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Do nothing scripting

Do you have a list of tasks that are a response to an incident? ex. these might be called “playbooks” or “run books”? Maybe they contain things that are manual currently, and you hope to automate them. Or maybe they’re just plain things that gotta be done by a human.

Reading a list and cross referencing it while you’re at a computer can have some failure points. I know this from running many mostly automated releases but that still have some human steps (ex. that don’t have automation endpoints [that wouldn’t be disturbingly hacky], or writing release notification emails).

Enter: “do nothing scripting”!

I learned about this at work in the context of a different team proposing to use it for $THING, but the package is open source so I can cheerfully write about it.

https://github.com/danslimmon/donothing

This is a framework that allows you to structure a “script” that doesn’t “do” anything other than prompt you for each step (thus “do nothing scripting”). By running the program, you’ll get a series of defined prompts and progress at each stage. To take the example from the README:

# Restore a database backup

This is our procedure for restoring a database backup. To familiarize yourself with our database
setup, see [the database docs](https://example.com/docs/database.html).

[Enter] to begin:

## Retrieve the backup file

Log in to the [storage control panel](https://example.com/storage/) and locate the latest file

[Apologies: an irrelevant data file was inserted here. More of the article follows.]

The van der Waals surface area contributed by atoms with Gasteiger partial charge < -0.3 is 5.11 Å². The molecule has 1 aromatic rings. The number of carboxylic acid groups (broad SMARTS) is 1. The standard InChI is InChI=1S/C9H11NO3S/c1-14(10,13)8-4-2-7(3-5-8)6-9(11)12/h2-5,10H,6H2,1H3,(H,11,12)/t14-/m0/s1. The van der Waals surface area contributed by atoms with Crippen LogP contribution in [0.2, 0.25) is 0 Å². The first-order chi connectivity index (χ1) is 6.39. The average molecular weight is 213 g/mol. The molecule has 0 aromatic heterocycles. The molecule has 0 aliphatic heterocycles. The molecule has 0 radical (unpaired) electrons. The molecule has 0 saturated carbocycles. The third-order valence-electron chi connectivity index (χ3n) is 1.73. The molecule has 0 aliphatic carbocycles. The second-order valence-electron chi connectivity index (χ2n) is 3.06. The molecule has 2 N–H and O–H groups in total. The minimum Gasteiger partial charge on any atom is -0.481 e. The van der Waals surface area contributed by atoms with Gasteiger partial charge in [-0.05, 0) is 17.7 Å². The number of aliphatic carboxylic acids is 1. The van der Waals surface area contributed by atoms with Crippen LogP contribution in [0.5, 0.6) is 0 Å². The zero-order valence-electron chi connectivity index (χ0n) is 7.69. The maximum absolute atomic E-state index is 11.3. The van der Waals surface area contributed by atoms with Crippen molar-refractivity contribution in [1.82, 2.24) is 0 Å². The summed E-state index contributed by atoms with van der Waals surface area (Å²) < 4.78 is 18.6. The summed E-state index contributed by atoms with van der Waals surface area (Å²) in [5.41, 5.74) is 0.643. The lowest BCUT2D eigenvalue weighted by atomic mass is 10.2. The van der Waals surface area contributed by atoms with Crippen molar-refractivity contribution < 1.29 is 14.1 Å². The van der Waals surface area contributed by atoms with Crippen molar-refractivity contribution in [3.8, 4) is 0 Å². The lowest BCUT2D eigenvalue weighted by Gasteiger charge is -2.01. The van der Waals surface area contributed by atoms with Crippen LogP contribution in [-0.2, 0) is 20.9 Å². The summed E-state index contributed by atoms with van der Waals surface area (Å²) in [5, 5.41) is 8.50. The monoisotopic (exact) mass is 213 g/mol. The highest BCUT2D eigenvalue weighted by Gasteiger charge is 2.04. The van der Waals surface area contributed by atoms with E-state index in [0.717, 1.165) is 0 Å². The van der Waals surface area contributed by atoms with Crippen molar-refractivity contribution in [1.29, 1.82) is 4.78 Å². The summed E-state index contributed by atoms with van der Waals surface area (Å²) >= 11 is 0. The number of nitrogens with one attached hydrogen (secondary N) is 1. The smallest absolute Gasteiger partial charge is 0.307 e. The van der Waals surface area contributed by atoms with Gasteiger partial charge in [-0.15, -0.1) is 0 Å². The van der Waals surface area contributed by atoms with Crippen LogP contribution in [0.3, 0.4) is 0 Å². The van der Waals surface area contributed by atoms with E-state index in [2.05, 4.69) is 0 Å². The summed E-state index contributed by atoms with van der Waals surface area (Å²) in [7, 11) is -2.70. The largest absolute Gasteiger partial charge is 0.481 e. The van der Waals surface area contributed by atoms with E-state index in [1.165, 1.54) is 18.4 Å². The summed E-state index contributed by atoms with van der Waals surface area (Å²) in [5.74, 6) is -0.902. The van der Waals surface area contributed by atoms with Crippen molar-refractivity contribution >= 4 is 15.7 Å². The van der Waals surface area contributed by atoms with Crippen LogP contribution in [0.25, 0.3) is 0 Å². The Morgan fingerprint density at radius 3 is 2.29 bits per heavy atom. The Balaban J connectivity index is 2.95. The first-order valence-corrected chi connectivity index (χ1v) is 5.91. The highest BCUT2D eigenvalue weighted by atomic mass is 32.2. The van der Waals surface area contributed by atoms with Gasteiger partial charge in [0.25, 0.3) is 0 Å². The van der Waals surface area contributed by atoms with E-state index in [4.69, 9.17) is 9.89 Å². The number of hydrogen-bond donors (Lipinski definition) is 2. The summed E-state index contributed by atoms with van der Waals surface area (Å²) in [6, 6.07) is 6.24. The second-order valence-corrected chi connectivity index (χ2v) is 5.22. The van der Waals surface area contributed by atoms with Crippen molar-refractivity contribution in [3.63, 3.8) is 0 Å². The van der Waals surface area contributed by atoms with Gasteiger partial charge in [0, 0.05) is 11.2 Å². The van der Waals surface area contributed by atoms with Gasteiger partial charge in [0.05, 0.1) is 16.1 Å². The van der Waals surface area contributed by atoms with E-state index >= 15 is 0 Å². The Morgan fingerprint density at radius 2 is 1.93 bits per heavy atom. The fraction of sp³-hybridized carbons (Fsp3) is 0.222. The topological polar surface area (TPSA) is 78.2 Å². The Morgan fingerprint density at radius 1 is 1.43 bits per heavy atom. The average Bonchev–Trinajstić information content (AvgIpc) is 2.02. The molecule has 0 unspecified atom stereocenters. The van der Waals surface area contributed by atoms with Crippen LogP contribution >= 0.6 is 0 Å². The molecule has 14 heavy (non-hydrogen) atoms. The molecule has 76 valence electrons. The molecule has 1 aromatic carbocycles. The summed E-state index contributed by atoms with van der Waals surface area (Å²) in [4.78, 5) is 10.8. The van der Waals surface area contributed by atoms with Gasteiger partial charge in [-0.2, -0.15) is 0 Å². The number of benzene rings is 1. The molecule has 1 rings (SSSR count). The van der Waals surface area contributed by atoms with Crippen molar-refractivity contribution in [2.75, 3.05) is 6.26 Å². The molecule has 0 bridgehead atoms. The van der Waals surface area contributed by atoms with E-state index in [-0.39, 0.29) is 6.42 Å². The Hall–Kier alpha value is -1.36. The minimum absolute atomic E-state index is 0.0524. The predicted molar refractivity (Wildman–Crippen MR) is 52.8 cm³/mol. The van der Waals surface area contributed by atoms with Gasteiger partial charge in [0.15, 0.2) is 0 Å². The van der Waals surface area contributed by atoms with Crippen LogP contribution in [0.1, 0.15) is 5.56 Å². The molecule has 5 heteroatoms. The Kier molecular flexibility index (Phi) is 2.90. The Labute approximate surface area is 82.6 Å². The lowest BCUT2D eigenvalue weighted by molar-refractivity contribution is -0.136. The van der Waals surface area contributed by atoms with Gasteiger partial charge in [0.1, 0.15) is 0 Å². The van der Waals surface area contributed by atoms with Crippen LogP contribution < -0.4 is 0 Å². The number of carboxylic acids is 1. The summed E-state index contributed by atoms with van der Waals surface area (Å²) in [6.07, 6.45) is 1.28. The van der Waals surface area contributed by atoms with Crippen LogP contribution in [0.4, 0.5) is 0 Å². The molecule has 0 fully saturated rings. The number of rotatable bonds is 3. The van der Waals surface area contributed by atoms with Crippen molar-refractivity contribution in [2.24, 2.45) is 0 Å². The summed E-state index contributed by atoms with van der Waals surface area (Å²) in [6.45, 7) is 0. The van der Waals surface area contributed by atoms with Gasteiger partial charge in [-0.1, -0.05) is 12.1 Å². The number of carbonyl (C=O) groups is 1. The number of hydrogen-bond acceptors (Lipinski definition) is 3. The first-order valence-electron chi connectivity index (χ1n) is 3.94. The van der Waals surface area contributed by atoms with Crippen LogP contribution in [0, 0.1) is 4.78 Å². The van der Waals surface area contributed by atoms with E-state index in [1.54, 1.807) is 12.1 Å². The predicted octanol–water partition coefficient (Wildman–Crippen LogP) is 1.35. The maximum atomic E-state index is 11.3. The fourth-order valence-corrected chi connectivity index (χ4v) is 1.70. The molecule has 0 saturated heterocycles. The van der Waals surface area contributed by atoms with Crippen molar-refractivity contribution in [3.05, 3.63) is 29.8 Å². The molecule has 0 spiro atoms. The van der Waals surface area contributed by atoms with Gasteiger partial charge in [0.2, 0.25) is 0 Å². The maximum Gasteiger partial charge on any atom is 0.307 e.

of the form "backup_YYYYMMDD.sql". Download that file to your workstation.

[Enter] when done:

That first step (backup file) was defined in code as:

  pcd.AddStep(func(step *donothing.Step) {
    step.Name("retrieveBackupFile")
    step.Short("Retrieve the backup file")
    step.Long(`
      Log in to the [storage control panel](https://example.com/storage/) and locate the latest file
      of the form "backup_YYYYMMDD.sql". Download that file to your workstation.
    `)
  })

I think this is also really cool because adding the steps in this way means the diffs between your procedures will be very direct, while editing Markdown docs sometimes has some restructuring, etc. I also wonder if having steps defined this way could mean you could do some interesting meta-analysis if you have many procedures defined 🤔

I think this is such an interesting idea and wonder if more teams might adopt it – I feel like there should be a talk on this at Monitorama [if it exists again].

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